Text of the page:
Got the “Dark Roast” Coffee Porter bottled — a big yield, 54 bottles, which I’m pleased about — and a friend came over to help, and brought a hydrometer, so I know the final gravity for this one: about 1.016, which is right around what I expected. So with the standard assistance fee of a six-pack, I’ve got 100 bottles conditioning in the basement now: always a good thing.
On Saturday the 22nd, I made a new batch of the coffee porter I made about a year ago. Of course, I couldn’t find any copies written down of my recipe, so I made up a new one from scratch. I was going to use Challenger for bittering and Fuggles for flavor and aroma, but hop supplies are still hit-and-miss, so I ended up with Amarillo and Mt. Hood instead; we’ll see how those work out. Ten cups of very strong brewed, fresh-roasted Sumatra Blue Batak peaberry will give it plenty of coffee flavor, and the roasted barley and chocolate and black patent malts will make it nice and dark.
The recipe is over here.
I bottled my not-very-cleverly-named “Dark Roast” Coffee Porter three weeks ago yesterday, so now is when it’s starting to get quite good. It’s dry and dark, and the coffee flavor comes through clearly. It’s not too heavy-bodied, has a good clean finish, and at about 5% ABV isn’t overwhelmingly strong, so if you like coffee, it’s a nice, easy drinking beer. I’m quite happy with how it came out, and I’ll probably try something similar again either this season or next fall.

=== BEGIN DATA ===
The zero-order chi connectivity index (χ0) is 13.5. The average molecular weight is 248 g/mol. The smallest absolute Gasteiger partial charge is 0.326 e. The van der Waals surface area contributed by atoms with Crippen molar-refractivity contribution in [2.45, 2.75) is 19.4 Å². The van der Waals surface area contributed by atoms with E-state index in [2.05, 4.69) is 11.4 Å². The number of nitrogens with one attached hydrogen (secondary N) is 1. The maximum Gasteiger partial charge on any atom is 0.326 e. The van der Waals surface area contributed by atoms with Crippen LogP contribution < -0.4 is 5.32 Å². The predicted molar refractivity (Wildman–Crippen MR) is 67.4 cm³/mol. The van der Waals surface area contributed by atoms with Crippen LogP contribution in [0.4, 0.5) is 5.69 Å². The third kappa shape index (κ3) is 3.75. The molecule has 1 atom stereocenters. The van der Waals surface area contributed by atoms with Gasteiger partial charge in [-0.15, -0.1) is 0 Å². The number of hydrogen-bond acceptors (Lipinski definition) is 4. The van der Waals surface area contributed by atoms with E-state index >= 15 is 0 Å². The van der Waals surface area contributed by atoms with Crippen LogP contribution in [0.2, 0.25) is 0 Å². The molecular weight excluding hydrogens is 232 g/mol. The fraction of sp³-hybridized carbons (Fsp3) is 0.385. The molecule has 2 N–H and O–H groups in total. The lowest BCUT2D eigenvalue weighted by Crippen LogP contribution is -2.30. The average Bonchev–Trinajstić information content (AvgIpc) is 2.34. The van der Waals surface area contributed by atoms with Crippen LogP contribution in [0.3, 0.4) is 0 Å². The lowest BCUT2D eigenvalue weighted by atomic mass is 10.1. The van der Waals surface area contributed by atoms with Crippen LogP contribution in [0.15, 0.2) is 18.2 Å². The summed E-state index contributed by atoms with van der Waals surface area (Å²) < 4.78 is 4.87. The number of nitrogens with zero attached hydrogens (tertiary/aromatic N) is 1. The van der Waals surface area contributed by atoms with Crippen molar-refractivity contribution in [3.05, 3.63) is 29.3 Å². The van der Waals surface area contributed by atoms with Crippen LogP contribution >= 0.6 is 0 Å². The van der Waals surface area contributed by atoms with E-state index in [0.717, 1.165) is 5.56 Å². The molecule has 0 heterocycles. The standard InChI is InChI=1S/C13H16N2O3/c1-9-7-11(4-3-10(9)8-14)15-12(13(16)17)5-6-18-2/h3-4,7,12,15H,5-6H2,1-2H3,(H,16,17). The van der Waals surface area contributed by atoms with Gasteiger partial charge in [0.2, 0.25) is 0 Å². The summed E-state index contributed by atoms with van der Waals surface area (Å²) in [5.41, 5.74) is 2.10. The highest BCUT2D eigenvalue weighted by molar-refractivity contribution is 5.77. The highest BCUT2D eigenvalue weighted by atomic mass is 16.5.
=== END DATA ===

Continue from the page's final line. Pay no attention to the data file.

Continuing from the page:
I checked on my two current brews last night. The barleywine — slightly modified from the “Big 10/20 Barley Wine” recipe at beertown.org — has been proceeding very slowly since racking off the ale yeast and pitching champagne yeast, but from its original gravity of 1.132 it was down to 1.092 when I racked it, and it’s now at 1.077. It’s got a ways to go yet, so I think I’ll need to make up a small starter of the champagne yeast to try to get it going.
When I racked the barleywine, I decided it would be a shame to waste its yeast bed, so I brewed a coffee porter (which for lack of a better name I’m calling “Dark Roast”) and put it in the same carboy on top of the old yeast. It was down from 1.060 to 1.022, or about 5% ABV, when I checked it last night, which I’m willing to consider good enough, so I racked it, and I’ll probably bottle next weekend. It tastes very good — nicely roasty, with a coffee flavor that’s distinct but somewhat subtle — so I’m quite pleased with how it came out. I’ll post the recipe I used for it a bit later; I’m thinking I may start putting up recipes as pages under the main Matters Zymurgical tab up top, rather than as regular posts.